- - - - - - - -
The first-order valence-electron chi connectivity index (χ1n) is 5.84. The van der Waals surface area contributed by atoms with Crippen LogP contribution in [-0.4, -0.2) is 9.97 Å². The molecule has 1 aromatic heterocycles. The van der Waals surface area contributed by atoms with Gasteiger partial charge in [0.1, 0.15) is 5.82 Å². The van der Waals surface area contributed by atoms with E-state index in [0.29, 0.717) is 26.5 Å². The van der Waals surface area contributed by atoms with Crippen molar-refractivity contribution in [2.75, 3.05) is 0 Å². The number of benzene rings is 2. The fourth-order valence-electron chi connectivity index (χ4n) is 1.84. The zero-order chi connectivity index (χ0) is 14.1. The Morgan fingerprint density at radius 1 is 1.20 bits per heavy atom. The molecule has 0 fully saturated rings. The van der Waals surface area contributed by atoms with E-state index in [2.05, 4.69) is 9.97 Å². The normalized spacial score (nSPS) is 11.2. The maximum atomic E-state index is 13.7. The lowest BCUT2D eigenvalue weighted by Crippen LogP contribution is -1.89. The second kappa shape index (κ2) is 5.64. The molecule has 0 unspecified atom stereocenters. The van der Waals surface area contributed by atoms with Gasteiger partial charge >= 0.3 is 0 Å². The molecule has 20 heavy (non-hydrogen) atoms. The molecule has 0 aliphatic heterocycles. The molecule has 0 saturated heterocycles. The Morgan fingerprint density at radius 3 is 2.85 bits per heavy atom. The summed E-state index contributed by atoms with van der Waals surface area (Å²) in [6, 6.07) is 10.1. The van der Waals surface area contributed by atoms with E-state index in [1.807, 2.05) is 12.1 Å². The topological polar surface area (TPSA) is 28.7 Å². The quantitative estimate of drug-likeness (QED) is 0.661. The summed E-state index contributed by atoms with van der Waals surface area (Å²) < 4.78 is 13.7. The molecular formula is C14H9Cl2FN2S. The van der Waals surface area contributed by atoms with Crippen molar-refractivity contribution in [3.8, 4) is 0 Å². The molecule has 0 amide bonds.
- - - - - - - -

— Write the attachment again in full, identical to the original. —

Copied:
The first-order valence-electron chi connectivity index (χ1n) is 5.84. The van der Waals surface area contributed by atoms with Crippen LogP contribution in [-0.4, -0.2) is 9.97 Å². The molecule has 1 aromatic heterocycles. The van der Waals surface area contributed by atoms with Gasteiger partial charge in [0.1, 0.15) is 5.82 Å². The van der Waals surface area contributed by atoms with E-state index in [0.29, 0.717) is 26.5 Å². The van der Waals surface area contributed by atoms with Crippen molar-refractivity contribution in [2.75, 3.05) is 0 Å². The number of benzene rings is 2. The fourth-order valence-electron chi connectivity index (χ4n) is 1.84. The zero-order chi connectivity index (χ0) is 14.1. The Morgan fingerprint density at radius 1 is 1.20 bits per heavy atom. The molecule has 0 fully saturated rings. The van der Waals surface area contributed by atoms with E-state index in [2.05, 4.69) is 9.97 Å². The normalized spacial score (nSPS) is 11.2. The maximum atomic E-state index is 13.7. The lowest BCUT2D eigenvalue weighted by Crippen LogP contribution is -1.89. The second kappa shape index (κ2) is 5.64. The molecule has 0 unspecified atom stereocenters. The van der Waals surface area contributed by atoms with Gasteiger partial charge >= 0.3 is 0 Å². The molecule has 20 heavy (non-hydrogen) atoms. The molecule has 0 aliphatic heterocycles. The molecule has 0 saturated heterocycles. The Morgan fingerprint density at radius 3 is 2.85 bits per heavy atom. The summed E-state index contributed by atoms with van der Waals surface area (Å²) in [6, 6.07) is 10.1. The van der Waals surface area contributed by atoms with E-state index in [1.807, 2.05) is 12.1 Å². The topological polar surface area (TPSA) is 28.7 Å². The quantitative estimate of drug-likeness (QED) is 0.661. The summed E-state index contributed by atoms with van der Waals surface area (Å²) < 4.78 is 13.7. The molecular formula is C14H9Cl2FN2S. The van der Waals surface area contributed by atoms with Crippen molar-refractivity contribution in [3.8, 4) is 0 Å². The molecule has 0 amide bonds.